Tesla’s share of the US electric-car market fell from 81% to 69% in February.
The Mustang Mach-E was nearly the sole reason for Tesla’s market-share losses.
Ford’s new electric car has been widely successful, winning awards and Wall Street’s approval.
Ford’s electric Mustang Mach-E appears to be cutting into Tesla’s comfortable lead in the electric-vehicle market right out of the gate.
While Ford sold only 3,739 of the new SUVs in February, Tesla’s share of the US electric-car market fell to 69% in the same month, down from 81% in the prior year, a Morgan Stanley report found. What’s more, the Mustang accounted for nearly all of Tesla’s market-share losses, the bank said.
Despite the new competition – of which Ford is far from the only source – Morgan Stanley’s analysis found that Tesla’s US sales are still on the rise, with more car buyers continuing to look into purchasing an electric vehicle. EV sales in the US climbed 34% in February from the previous year, while traditional internal-combustion-engine-car sales dropped 5.4%.
One-fifth of the Mustang Mach-E’s sold in February were in California, Ford said, a key market for the industry. In 2019, the state accounted for nearly half of Tesla’s Model 3 sales.
So far, the Mach-E appears to be a success. The car was awarded SUV of the year by the North American Car, Truck, and Utility Vehicle of the Year Award in January, and early testers – including other Wall Street analysts – also gave it positive marks. JPMorgan said the vehicle could challenge Tesla inasmuch as Ford has more history and brand recognition.
“We do not aim to argue that one vehicle is necessarily superior to the other (many consumers will continue to prefer the Model Y’s greater availability of semi-autonomous driving features and Tesla brand, while others will be attracted to the Mach-E’s styling and availability of a $7,500 federal tax credit),” they said.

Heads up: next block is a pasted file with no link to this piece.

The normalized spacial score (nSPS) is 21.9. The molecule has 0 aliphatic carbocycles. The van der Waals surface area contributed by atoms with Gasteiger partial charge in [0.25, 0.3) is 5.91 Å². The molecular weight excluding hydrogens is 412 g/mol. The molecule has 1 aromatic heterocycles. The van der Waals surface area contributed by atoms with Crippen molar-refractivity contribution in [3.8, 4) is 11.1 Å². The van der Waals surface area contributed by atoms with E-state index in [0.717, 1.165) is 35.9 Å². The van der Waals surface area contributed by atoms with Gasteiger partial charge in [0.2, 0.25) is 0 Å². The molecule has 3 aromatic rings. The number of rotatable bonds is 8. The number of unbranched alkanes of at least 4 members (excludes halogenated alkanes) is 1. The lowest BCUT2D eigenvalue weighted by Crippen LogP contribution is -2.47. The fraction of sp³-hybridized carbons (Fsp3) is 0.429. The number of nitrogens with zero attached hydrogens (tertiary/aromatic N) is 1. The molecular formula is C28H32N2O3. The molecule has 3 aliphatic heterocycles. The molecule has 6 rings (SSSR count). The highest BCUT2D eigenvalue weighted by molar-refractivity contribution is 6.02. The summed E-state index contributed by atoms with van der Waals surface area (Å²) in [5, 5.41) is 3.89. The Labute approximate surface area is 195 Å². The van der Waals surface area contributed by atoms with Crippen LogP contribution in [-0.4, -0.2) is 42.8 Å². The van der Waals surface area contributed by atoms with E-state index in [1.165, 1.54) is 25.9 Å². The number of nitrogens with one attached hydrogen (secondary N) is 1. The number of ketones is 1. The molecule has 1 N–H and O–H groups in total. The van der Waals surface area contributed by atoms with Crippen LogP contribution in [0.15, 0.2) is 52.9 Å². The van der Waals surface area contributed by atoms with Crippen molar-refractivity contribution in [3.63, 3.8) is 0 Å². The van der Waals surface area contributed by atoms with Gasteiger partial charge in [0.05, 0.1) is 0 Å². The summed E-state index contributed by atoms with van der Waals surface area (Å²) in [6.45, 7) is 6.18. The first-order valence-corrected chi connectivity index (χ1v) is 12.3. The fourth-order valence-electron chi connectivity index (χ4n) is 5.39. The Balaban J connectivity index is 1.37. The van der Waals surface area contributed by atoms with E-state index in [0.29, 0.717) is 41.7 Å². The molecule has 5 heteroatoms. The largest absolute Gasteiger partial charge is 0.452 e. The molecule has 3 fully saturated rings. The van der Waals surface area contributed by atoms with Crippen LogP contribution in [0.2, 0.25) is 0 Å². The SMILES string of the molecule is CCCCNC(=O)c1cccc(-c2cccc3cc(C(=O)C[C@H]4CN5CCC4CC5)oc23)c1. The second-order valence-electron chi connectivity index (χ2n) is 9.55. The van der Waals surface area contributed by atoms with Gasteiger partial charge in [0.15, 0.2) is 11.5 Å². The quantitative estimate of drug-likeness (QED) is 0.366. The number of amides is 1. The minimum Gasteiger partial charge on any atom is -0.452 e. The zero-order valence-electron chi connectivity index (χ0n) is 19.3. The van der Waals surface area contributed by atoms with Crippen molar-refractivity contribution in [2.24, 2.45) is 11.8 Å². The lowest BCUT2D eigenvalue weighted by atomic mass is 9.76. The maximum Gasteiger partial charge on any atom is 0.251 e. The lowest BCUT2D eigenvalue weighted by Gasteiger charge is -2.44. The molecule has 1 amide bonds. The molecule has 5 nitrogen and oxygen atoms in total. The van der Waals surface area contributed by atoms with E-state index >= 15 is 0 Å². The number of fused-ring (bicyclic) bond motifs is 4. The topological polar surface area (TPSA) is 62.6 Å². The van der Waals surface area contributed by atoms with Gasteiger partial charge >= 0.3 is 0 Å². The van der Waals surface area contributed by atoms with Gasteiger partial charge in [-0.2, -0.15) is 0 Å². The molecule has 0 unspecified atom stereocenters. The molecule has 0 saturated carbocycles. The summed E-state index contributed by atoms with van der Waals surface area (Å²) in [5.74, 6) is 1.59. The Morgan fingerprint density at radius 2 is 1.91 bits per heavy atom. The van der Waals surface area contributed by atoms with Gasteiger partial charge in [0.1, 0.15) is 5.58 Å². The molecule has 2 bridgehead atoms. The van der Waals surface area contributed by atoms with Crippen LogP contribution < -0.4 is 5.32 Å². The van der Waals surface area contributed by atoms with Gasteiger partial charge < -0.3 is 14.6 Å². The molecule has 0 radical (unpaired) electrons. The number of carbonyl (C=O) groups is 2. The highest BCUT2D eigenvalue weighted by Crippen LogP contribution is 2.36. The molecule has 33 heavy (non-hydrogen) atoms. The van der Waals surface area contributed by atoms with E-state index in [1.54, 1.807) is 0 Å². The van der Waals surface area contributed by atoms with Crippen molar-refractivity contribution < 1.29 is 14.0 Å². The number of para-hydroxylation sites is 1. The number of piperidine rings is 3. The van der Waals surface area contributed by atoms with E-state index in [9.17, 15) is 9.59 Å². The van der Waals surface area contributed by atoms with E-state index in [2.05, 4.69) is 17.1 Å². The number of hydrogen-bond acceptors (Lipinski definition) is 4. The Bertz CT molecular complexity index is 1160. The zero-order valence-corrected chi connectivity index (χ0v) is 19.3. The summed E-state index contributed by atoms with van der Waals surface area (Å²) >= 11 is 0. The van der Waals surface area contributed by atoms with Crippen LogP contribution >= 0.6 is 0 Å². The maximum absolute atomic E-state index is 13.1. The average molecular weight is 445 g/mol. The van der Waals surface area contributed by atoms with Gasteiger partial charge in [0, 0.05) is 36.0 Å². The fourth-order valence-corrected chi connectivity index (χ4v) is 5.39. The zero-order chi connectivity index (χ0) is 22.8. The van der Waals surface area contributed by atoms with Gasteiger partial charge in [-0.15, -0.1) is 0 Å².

On Thursday, Tesla CEO Elon Musk seemed to compliment Ford’s role in the electric-car market.
“Tesla & Ford are the only American carmakers not to have gone bankrupt out of 1000’s of car startups,” he tweeted in response to a reporter’s post about the high-risk nature of the automobile industry. “Prototypes are easy, production is hard & being cash flow positive is excruciating.”
Some experts doubt Tesla can stay on top forever
Early Tesla investor and former board member Steve Westly told CNBC that competition was encroaching on the electric-car company from all sides.
“Tesla is not going to be king of the hill in electric forever,” he told CNBC on Tuesday.
Other car companies have also begun to crowd the market, from electric-car startups like Lucid Motors, Fisker, and Rivian to more established car companies like General Motors and Volkswagen.
In February, a J.D. Power survey of new car buyers found that many people looking to buy electric cars were considering companies outside of Tesla.
“One could argue this indicates that, while Tesla’s appeal is clearly formidable, it’s not absolute and could be displaced by a worthy alternative,” said Stewart Stropp, senior director of automotive retail at J.D. Power, in the survey.
Despite doubts as to the future of Tesla’s role in the EV market, Tesla’s shares have risen more than 650% in the past year in a vote of confidence from investors. The company’s revenue increased in 2020 from $24.6 billion to $31.5 billion, but it missed Wall Street’s fourth-quarter projections by 20%.
The company is working to compete in the market. The carmaker plans to design a $25,000 car and has expanded its manufacturing plants into China, building a Shanghai Gigafactory.
China is likely to remain a key market for Tesla and the industry at large. In 2020, Tesla doubled its revenue there.
“China is the linchpin of growth for EV market,” Dan Ives, an analyst at Wedbush, told clients Thursday. “We believe China could see eye-popping demand into 2021 and 2022 across the board, with Tesla’s flagship Giga 3 footprint a major competitive advantage.”
Read the original article on Business Insider